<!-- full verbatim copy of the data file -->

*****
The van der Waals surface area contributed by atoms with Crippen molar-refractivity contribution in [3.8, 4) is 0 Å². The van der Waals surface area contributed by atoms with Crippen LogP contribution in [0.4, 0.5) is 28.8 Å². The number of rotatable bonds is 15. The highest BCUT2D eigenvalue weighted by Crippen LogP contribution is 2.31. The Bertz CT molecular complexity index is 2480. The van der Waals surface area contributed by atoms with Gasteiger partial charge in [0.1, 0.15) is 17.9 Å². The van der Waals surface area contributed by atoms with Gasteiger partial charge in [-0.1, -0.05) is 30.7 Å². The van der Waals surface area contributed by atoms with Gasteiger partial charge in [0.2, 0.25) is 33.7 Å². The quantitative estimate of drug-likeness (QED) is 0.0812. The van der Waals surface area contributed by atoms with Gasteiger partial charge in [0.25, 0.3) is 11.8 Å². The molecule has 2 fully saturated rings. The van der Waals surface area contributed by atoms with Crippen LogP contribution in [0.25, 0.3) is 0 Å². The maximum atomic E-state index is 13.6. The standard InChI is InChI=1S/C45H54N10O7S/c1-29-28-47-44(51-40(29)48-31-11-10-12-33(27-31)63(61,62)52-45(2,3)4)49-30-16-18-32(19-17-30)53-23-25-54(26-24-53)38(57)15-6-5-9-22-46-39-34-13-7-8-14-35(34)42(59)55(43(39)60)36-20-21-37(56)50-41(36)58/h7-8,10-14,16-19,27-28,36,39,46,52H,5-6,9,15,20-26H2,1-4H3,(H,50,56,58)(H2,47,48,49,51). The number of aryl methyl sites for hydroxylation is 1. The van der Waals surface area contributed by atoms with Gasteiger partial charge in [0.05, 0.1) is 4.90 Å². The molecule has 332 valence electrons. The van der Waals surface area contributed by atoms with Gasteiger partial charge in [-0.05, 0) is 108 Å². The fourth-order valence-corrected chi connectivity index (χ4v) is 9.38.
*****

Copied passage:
The van der Waals surface area contributed by atoms with Crippen molar-refractivity contribution in [3.8, 4) is 0 Å². The van der Waals surface area contributed by atoms with Crippen LogP contribution in [0.4, 0.5) is 28.8 Å². The number of rotatable bonds is 15. The highest BCUT2D eigenvalue weighted by Crippen LogP contribution is 2.31. The Bertz CT molecular complexity index is 2480. The van der Waals surface area contributed by atoms with Gasteiger partial charge in [0.1, 0.15) is 17.9 Å². The van der Waals surface area contributed by atoms with Gasteiger partial charge in [-0.1, -0.05) is 30.7 Å². The van der Waals surface area contributed by atoms with Gasteiger partial charge in [0.2, 0.25) is 33.7 Å². The quantitative estimate of drug-likeness (QED) is 0.0812. The van der Waals surface area contributed by atoms with Gasteiger partial charge in [0.25, 0.3) is 11.8 Å². The molecule has 2 fully saturated rings. The van der Waals surface area contributed by atoms with Crippen LogP contribution in [0.25, 0.3) is 0 Å². The maximum atomic E-state index is 13.6. The standard InChI is InChI=1S/C45H54N10O7S/c1-29-28-47-44(51-40(29)48-31-11-10-12-33(27-31)63(61,62)52-45(2,3)4)49-30-16-18-32(19-17-30)53-23-25-54(26-24-53)38(57)15-6-5-9-22-46-39-34-13-7-8-14-35(34)42(59)55(43(39)60)36-20-21-37(56)50-41(36)58/h7-8,10-14,16-19,27-28,36,39,46,52H,5-6,9,15,20-26H2,1-4H3,(H,50,56,58)(H2,47,48,49,51). The number of aryl methyl sites for hydroxylation is 1. The van der Waals surface area contributed by atoms with Gasteiger partial charge in [0.05, 0.1) is 4.90 Å². The molecule has 332 valence electrons. The van der Waals surface area contributed by atoms with Gasteiger partial charge in [-0.05, 0) is 108 Å². The fourth-order valence-corrected chi connectivity index (χ4v) is 9.38.